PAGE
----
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Prior to 2022, no films by women directors cracked the top ten in Sight & Sound’s Greatest Films Ever Made poll. This time, there were two: Chantal Ackerman’s Jeanne Dielman and Claire Denis’s Beau Travail (which came #7). Ironically, perhaps, Beau Travail (literally, Nice Work) is a film about men, male bodies, male psyches. That said, this very evidently a film from “the female gaze”, and after all, the commission from which Denis worked was to explore “foreigness”.

Inspired by Herman Melville’s Billy Budd, it is set in East Africa, Djbouti, where Claire Denis grew up. Sgt Galoup (Denis Lavant) reflects back on his time in the French Foreign Legion, and in particular the impact of the handsome Sentain (Gregoire Colin) on the other soldiers, and on the commanding officer (Michael Subor). It is intrinsically a film about homosexual attraction, but no more explicitly than Melville’s novella. Physical and abstract, sensual and distant, the film climaxes with one of the most memed dance sequences in cinema (rightly so), but the entire movie is a kind of militarized ballet of bodies in rest and motion (the score includes Benjamin Britten, Neil Young, and Corona’s disco anthem Rhythm of the Night).

Sunday’s screening in our PANTHEON series will feature free refreshments and a short introduction by Dr. Sarah Shamash, media artist and educator, Emily Carr University of Art + Design.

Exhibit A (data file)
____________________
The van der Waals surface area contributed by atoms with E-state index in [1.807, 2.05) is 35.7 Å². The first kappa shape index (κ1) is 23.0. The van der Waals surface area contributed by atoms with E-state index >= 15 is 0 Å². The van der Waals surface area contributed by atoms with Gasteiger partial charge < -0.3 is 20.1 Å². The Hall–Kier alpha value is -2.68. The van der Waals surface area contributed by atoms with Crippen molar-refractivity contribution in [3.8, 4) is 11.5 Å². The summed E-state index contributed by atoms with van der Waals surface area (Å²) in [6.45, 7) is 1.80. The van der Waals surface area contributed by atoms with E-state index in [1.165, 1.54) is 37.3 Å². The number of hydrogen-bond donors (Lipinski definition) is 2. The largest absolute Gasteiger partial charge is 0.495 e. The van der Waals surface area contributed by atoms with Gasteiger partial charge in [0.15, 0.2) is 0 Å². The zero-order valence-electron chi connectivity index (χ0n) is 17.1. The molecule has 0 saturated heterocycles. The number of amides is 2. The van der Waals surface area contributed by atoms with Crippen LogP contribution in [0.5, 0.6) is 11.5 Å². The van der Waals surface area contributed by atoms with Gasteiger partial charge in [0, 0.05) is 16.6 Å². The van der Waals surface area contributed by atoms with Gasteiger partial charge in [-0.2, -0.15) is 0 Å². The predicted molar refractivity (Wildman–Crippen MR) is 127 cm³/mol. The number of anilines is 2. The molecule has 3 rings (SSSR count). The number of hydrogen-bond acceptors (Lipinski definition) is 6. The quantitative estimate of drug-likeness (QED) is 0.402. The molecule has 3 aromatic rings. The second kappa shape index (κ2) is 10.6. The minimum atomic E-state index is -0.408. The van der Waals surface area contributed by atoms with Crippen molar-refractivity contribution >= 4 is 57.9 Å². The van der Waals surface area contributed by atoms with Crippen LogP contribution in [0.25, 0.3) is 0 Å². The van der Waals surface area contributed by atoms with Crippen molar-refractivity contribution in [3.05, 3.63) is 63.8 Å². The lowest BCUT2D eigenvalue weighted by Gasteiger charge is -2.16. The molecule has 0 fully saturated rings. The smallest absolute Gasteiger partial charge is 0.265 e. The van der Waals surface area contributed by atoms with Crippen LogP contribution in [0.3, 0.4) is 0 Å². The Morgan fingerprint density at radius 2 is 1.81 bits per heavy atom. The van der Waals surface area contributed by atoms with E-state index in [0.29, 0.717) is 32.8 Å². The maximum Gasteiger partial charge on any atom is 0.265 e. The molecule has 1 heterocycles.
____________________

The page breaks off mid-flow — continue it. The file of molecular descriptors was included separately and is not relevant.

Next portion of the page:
Claire Denis


Denis Lavant, Grégoire Colin, Michel Subor

Country of Origin





In French, Italian, and Russian with English subtitles

93 min

Book Tickets

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Patrick Grandperret


Claire Denis


Agnès Godard


Nelly Quettier

Original Music

Benjamin Britten, Charles Henri de Pierrefeu

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This program highlights two landmarks in feminist film: Maya Deren's surrealist short Meshes of the Afternoon (1943), and Vera Chytilova's subversive new wave farce, Daisies (1966), perhaps the most radical, confrontational film of the era.

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The consummate director of the silent era, Murnau was schooled in German Expressionism and embraced the fluidity and dynamism of the moving camera. Invited to Hollywood he prefigured film noir with this tale of a married villager seduced by a city vamp.

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Pather Panchali

Satyajit Ray's first film opened eyes in the West. It's a naturalistic portrait of the childhood of a Brahman child, Apu, growing up in a village far from twentieth century technology in West Bengal.

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The Night of the Hunter

One of the strangest and most beguiling movies you'll ever see, from a poetic, nightmarish novel by Davis Grubb, a fable about two children fleeing from a psychotic evangelical preacher (Robert Mitchum). Charles Laughton's only film as director.

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The Battle of Algiers

French Colonel Mathieu hunts for Algerian resistance leader Ali la Pointe in Pontecorvo's classic, which draws the battle lines between colonialists and Arab insurrectionists in a pulsating, "fly-on-the-wall" documentary style.

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Jacques Tati was modernity's clown; technology his banana skin. Here his alter-ego Monsieur Hulot navigates a sterile Paris that seems designed to thwart his every wish.

VIFF Centre - Vancity Theatre